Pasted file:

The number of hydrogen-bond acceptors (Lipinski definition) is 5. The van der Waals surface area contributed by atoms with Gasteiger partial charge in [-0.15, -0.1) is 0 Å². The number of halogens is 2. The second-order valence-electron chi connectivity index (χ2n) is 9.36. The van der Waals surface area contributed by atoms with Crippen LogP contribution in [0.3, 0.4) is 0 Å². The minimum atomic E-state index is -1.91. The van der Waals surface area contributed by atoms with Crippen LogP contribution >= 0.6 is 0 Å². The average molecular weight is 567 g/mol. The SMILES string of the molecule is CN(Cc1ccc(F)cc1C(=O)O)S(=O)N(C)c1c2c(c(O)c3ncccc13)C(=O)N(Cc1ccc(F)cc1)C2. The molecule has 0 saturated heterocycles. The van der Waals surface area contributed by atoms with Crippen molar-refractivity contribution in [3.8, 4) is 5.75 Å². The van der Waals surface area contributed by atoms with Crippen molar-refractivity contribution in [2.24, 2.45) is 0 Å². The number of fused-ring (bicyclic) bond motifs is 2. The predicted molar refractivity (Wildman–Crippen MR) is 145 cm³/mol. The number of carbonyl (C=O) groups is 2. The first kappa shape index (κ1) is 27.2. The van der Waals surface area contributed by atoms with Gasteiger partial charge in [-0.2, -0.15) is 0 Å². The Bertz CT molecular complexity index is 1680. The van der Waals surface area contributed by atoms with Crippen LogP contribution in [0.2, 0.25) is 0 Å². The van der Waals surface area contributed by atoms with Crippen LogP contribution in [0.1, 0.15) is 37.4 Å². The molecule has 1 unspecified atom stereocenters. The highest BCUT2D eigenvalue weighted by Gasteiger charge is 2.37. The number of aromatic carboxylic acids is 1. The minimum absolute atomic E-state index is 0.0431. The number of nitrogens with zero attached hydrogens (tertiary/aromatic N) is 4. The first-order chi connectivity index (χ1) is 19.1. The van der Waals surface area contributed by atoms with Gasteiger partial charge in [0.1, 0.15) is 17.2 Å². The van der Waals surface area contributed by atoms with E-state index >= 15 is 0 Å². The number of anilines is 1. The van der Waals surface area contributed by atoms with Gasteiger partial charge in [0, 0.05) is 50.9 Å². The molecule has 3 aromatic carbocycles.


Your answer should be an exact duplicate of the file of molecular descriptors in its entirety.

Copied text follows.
The number of hydrogen-bond acceptors (Lipinski definition) is 5. The van der Waals surface area contributed by atoms with Gasteiger partial charge in [-0.15, -0.1) is 0 Å². The number of halogens is 2. The second-order valence-electron chi connectivity index (χ2n) is 9.36. The van der Waals surface area contributed by atoms with Crippen LogP contribution in [0.3, 0.4) is 0 Å². The minimum atomic E-state index is -1.91. The van der Waals surface area contributed by atoms with Crippen LogP contribution >= 0.6 is 0 Å². The average molecular weight is 567 g/mol. The SMILES string of the molecule is CN(Cc1ccc(F)cc1C(=O)O)S(=O)N(C)c1c2c(c(O)c3ncccc13)C(=O)N(Cc1ccc(F)cc1)C2. The molecule has 0 saturated heterocycles. The van der Waals surface area contributed by atoms with Crippen molar-refractivity contribution in [3.8, 4) is 5.75 Å². The van der Waals surface area contributed by atoms with Crippen molar-refractivity contribution in [2.24, 2.45) is 0 Å². The number of fused-ring (bicyclic) bond motifs is 2. The predicted molar refractivity (Wildman–Crippen MR) is 145 cm³/mol. The number of carbonyl (C=O) groups is 2. The first kappa shape index (κ1) is 27.2. The van der Waals surface area contributed by atoms with Gasteiger partial charge in [-0.2, -0.15) is 0 Å². The Bertz CT molecular complexity index is 1680. The van der Waals surface area contributed by atoms with Crippen LogP contribution in [0.2, 0.25) is 0 Å². The van der Waals surface area contributed by atoms with Crippen LogP contribution in [0.1, 0.15) is 37.4 Å². The molecule has 1 unspecified atom stereocenters. The highest BCUT2D eigenvalue weighted by Gasteiger charge is 2.37. The number of aromatic carboxylic acids is 1. The minimum absolute atomic E-state index is 0.0431. The number of nitrogens with zero attached hydrogens (tertiary/aromatic N) is 4. The first-order chi connectivity index (χ1) is 19.1. The van der Waals surface area contributed by atoms with Gasteiger partial charge in [0.1, 0.15) is 17.2 Å². The van der Waals surface area contributed by atoms with E-state index >= 15 is 0 Å². The number of anilines is 1. The van der Waals surface area contributed by atoms with Gasteiger partial charge in [0, 0.05) is 50.9 Å². The molecule has 3 aromatic carbocycles.